COLUMBUS, Ohio — As the Big Ten continues to stall in its attempt to come up with a plan to have a football season, Ohio State head coach Ryan Day has taken his frustration out on social media.
In a letter posted on Twitter, Day said that while he understands the conference’s decision to postpone its season due to health and safety considerations over COVID-19, he said the communication of information following that decision has been “disappointing and often unclear”.
"However, we still have an opportunity to give our young men what they have worked so hard for: a chance to safely compete for a national championship this fall,” Day said, adding that he couldn’t be prouder of how his team, medical personnel and university leaderships have stayed together during this time. The Buckeyes head coach also saluted the Big Ten's medical subcommittee for doing 'an excellent job clearing the way for a return to play in October.'
“These young men and their parents have asked so many questions that I do not have an answer to, but the one that hurts the most is ‘Why can these other teams and players play and we can’t?’” Day in closing.
At his press briefing earlier this week, Gov. Mike DeWine said that he spoke to Ohio State athletic director Gene Smith and left the conversation believing that it was still "in play" for the Buckeyes to play a 2020 football season.
"I think there certainly is a decent chance of there being a season in football for the Big Ten, for Ohio State, which is what we're really concerned about," DeWine said. "I talked to Gene Smith this morning about that issue. I'm not going to disclose our conversation other than I inquired about it. He told me it was still in play, still very much a possibility."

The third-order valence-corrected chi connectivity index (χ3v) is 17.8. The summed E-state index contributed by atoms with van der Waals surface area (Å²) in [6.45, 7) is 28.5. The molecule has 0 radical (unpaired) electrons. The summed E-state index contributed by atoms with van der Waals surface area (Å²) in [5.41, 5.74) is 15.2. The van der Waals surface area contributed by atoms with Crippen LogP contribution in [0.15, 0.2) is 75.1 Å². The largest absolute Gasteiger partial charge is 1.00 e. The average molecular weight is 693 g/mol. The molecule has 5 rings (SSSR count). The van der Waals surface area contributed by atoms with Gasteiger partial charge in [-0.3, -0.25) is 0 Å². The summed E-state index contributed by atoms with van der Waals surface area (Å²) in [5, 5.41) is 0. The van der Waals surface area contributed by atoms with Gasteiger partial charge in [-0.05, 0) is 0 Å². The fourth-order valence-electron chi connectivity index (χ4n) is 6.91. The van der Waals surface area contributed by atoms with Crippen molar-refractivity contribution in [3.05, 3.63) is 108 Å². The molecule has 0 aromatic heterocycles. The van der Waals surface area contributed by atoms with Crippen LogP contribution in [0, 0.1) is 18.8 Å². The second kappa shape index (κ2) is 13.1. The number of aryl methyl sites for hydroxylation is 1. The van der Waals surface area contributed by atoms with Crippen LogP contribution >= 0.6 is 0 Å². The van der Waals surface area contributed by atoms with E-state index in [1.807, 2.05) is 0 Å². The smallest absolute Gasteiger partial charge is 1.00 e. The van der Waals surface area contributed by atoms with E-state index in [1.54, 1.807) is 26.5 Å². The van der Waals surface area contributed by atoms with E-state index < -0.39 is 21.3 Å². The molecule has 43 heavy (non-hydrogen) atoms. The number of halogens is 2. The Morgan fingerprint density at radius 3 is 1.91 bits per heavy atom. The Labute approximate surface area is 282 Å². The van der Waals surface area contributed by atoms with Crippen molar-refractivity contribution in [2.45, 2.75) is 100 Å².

Meanwhile, Ohio Attorney General David Yost said that Ohio State could sue the Big Ten over the decision to postpone. A spokesperson for Yost's office confirmed a report from the Columbus Dispatch which said he is reviewing matters to consider recommending that Ohio State sue for monetary damages.
Yost thinks Ohio State can sue the conference and member schools that voted against playing for tens of millions of dollars if those negotiations stall. Ohio State was one of three schools in the Big Ten to vote against postponing the season.
Ohio State said it projects a $130 million loss in athletics revenue without fall sports.